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What One Coach Has Learned from Moving Up a Level

Portland State University softball coach Meadow McWhorter is getting the chance to live a dream this spring, filling her days with her favorite sport while making the transition from junior college coach to a four-year program with a rich history.

The 14 years McWhorter spent as head coach at Mt. Hood Community College were marked with success — a 468-146 (.762) record and five Northwest Junior College titles. But coaching was almost an extra duty in her time with the Saints. Her full-time job was as an advisor in student life, overseeing on-campus activities for 30 different student groups, while also connecting with student government members. 

“Now softball is my full-time job — going out recruiting, setting up travel, developing practice plans,” McWhorter said. “It's been a dream come true to be able to put 100 percent of my energy into my team.” MeadowMcWhorter.jpg

But as any coach who's moved up a level could attest, it can be a major adjustment. Her first day at the office took her back to fourth grade.

“It felt like the first day of school, all of the anticipation and nerves, not really knowing anyone,” she said. “But I couldn't ask to work with better people. When I was walking away that day, I just felt grateful to be working at PSU.”

While the softball remains largely the same, just at a higher skill level, one of the main differences is McWhorter's ability to have a longer lasting impact in her players’ lives. She prides herself on creating a family atmosphere within her team, but it's a revolving door at the junior college level with players cycling in and out every two years.

“In the past, I'd get players for two years, you build bonds and you have to let them fly,” McWhorter said. “I'm excited to have the opportunity to be a part of these girls lives over four years." 

One of McWhorter's first moves was to reach out to the team's five seniors.

“You never know how players are going to adapt to change, but they have already built a tight chemistry with this team — they've been incredible leaders,” McWhorter said. “They have really set the tone for the future of this program.”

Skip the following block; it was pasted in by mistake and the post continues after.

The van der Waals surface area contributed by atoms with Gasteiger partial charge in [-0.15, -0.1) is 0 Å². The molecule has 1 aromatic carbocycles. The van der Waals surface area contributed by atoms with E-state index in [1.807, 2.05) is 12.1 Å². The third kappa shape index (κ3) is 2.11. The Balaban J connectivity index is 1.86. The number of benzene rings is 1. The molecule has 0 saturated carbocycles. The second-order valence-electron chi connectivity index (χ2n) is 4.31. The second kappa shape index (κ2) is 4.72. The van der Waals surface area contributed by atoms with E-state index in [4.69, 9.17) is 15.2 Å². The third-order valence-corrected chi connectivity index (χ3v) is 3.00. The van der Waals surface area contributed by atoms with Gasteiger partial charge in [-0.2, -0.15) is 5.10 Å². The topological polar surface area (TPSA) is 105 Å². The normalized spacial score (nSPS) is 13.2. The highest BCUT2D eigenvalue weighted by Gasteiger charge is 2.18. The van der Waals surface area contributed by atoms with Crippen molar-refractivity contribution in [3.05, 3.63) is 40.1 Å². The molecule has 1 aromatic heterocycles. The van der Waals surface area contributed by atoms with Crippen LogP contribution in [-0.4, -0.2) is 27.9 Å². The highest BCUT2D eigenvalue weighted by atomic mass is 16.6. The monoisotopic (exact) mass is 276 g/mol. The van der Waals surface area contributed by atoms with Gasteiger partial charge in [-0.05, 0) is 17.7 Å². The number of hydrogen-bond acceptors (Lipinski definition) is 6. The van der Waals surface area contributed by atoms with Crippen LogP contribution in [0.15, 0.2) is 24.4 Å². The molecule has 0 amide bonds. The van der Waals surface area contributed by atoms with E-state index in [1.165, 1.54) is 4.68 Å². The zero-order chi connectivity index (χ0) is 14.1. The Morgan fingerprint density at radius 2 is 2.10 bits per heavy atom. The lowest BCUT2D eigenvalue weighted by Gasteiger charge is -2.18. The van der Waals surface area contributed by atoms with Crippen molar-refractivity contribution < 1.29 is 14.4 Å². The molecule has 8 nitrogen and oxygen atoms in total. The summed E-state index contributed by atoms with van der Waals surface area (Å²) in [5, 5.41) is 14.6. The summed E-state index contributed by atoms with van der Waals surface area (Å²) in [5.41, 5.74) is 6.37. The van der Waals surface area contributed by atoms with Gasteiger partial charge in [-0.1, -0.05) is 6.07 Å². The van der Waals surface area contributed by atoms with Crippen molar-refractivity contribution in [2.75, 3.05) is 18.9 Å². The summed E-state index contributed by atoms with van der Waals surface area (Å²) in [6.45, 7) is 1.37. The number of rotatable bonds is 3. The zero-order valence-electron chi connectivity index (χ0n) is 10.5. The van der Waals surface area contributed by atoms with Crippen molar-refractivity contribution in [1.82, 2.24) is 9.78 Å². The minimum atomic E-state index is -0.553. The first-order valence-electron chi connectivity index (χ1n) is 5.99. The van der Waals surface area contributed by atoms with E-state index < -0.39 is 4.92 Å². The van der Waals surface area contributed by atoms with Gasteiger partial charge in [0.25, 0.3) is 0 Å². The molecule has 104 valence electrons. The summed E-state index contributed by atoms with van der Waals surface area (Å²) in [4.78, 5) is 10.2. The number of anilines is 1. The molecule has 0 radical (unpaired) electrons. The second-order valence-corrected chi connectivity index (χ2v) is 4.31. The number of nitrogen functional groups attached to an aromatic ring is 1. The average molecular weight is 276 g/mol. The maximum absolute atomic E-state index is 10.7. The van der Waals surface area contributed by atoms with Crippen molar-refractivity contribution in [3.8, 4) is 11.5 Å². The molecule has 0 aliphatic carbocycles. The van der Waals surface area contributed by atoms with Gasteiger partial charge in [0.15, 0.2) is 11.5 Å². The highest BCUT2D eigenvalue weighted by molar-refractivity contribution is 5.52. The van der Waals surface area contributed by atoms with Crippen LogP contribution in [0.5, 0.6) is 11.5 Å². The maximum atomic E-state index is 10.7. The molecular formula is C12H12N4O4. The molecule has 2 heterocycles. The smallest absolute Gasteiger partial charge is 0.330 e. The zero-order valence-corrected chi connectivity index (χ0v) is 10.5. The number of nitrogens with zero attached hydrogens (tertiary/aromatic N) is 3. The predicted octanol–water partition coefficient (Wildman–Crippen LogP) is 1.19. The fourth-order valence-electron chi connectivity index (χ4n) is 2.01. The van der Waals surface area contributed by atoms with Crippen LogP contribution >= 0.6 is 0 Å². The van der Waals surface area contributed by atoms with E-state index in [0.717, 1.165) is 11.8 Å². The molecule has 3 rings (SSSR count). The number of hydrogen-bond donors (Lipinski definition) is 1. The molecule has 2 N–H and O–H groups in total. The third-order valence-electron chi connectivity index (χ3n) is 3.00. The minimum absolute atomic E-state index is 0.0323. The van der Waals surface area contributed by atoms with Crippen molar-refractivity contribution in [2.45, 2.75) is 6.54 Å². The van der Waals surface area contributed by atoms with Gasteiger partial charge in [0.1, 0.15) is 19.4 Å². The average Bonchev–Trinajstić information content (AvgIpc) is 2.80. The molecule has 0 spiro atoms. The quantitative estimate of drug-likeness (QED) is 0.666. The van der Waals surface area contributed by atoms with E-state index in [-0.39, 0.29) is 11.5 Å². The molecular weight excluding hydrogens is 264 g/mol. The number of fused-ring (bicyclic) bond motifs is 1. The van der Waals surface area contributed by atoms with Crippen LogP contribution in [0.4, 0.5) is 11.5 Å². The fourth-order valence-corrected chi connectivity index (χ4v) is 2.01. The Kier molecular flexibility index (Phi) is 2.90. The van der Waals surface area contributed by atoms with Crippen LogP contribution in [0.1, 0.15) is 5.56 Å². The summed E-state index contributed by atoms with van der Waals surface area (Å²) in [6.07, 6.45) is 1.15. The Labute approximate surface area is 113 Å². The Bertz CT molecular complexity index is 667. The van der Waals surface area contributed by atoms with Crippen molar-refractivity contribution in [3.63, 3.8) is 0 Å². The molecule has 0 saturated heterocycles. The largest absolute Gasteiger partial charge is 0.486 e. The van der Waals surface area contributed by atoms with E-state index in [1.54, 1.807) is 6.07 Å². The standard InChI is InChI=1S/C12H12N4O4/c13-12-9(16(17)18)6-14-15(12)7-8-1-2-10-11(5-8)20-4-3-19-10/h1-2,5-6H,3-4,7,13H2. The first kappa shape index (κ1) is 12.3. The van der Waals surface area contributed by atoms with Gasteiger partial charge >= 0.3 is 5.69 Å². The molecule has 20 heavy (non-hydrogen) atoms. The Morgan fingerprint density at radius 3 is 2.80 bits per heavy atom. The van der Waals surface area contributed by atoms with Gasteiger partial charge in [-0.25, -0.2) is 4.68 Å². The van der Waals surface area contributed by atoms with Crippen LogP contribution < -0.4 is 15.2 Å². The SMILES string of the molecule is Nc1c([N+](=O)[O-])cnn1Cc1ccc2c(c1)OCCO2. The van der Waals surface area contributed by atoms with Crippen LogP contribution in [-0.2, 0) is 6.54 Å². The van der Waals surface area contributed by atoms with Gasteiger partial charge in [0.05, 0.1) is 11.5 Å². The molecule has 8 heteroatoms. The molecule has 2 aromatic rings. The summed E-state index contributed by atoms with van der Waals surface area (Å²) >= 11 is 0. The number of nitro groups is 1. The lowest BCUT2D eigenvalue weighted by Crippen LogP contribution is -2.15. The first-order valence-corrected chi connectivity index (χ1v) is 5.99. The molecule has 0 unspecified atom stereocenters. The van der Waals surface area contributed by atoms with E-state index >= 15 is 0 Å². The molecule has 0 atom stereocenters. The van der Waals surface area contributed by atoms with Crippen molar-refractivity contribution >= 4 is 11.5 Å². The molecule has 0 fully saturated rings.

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McWhorter has also brought a comfort level with the coaching staff, which includes former national team pitcher Kellie Wilkerson, who had previously spent time on the Vikings' staff, along with former Mt. Hood CC player Teauna Hughes. The most familiar piece of her staff is a volunteer — her father Ricky, who served the same role at Mt. Hood CC.

“One of my goals right from the start was to have all the coaches on the same page — we all see different components of the game, but we all speak the same language, so nothing gets missed,” McWhorter said.

Portland State played at two preseason tournaments and lost nine straight games before picking up McWhorter's first NCAA Division I win — 4-3 against Rhode Island.

“I never lost more than five in a row at Mt. Hood, and I thought losing would be a lot harder,” McWhorter said. “I'm a competitive person and yes, it stinks to lose, but each game has given us new lessons. It's a process, and we're working to piece it all together.”

A part of that process is learning to celebrate the victories within the game. Knowing that successfully moving a runner over is what leads to wins on the scoreboard.

“I want to see players excited when they run to first base, because they just put a run on the board, and that's a win for all of us,” McWhorter said. “We keep hammering home the message that success for one is success for all.”

From GameChanger and David Ball.

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